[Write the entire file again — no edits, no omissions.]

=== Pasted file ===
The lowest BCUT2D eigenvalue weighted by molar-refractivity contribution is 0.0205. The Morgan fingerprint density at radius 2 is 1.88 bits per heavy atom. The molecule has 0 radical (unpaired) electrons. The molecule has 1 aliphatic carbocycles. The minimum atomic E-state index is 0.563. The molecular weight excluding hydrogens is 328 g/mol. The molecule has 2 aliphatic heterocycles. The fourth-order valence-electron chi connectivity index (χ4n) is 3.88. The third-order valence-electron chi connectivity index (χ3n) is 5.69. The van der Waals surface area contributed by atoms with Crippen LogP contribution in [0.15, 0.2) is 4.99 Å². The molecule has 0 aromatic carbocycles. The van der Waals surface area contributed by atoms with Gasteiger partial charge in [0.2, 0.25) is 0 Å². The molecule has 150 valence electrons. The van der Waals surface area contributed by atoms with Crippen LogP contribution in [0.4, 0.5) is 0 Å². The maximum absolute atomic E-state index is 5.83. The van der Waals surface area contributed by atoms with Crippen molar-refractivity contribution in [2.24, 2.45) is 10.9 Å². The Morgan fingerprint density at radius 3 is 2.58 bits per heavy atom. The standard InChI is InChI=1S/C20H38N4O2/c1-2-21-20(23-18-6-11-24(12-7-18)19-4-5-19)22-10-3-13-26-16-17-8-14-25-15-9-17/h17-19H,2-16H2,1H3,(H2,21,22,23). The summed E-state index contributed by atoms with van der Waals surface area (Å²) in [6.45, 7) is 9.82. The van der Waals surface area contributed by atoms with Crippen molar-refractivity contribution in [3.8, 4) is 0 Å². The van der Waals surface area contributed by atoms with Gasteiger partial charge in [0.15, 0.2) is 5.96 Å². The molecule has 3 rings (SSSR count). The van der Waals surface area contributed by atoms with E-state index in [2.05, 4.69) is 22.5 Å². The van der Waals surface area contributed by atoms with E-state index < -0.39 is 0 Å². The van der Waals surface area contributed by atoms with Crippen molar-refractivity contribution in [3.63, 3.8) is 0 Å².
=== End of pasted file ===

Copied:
The lowest BCUT2D eigenvalue weighted by molar-refractivity contribution is 0.0205. The Morgan fingerprint density at radius 2 is 1.88 bits per heavy atom. The molecule has 0 radical (unpaired) electrons. The molecule has 1 aliphatic carbocycles. The minimum atomic E-state index is 0.563. The molecular weight excluding hydrogens is 328 g/mol. The molecule has 2 aliphatic heterocycles. The fourth-order valence-electron chi connectivity index (χ4n) is 3.88. The third-order valence-electron chi connectivity index (χ3n) is 5.69. The van der Waals surface area contributed by atoms with Crippen LogP contribution in [0.15, 0.2) is 4.99 Å². The molecule has 0 aromatic carbocycles. The van der Waals surface area contributed by atoms with Gasteiger partial charge in [0.2, 0.25) is 0 Å². The molecule has 150 valence electrons. The van der Waals surface area contributed by atoms with Crippen LogP contribution in [0.4, 0.5) is 0 Å². The maximum absolute atomic E-state index is 5.83. The van der Waals surface area contributed by atoms with Crippen molar-refractivity contribution in [2.24, 2.45) is 10.9 Å². The Morgan fingerprint density at radius 3 is 2.58 bits per heavy atom. The standard InChI is InChI=1S/C20H38N4O2/c1-2-21-20(23-18-6-11-24(12-7-18)19-4-5-19)22-10-3-13-26-16-17-8-14-25-15-9-17/h17-19H,2-16H2,1H3,(H2,21,22,23). The summed E-state index contributed by atoms with van der Waals surface area (Å²) in [6.45, 7) is 9.82. The van der Waals surface area contributed by atoms with Crippen molar-refractivity contribution in [3.8, 4) is 0 Å². The van der Waals surface area contributed by atoms with Gasteiger partial charge in [0.15, 0.2) is 5.96 Å². The molecule has 3 rings (SSSR count). The van der Waals surface area contributed by atoms with E-state index in [2.05, 4.69) is 22.5 Å². The van der Waals surface area contributed by atoms with E-state index < -0.39 is 0 Å². The van der Waals surface area contributed by atoms with Crippen molar-refractivity contribution in [3.63, 3.8) is 0 Å².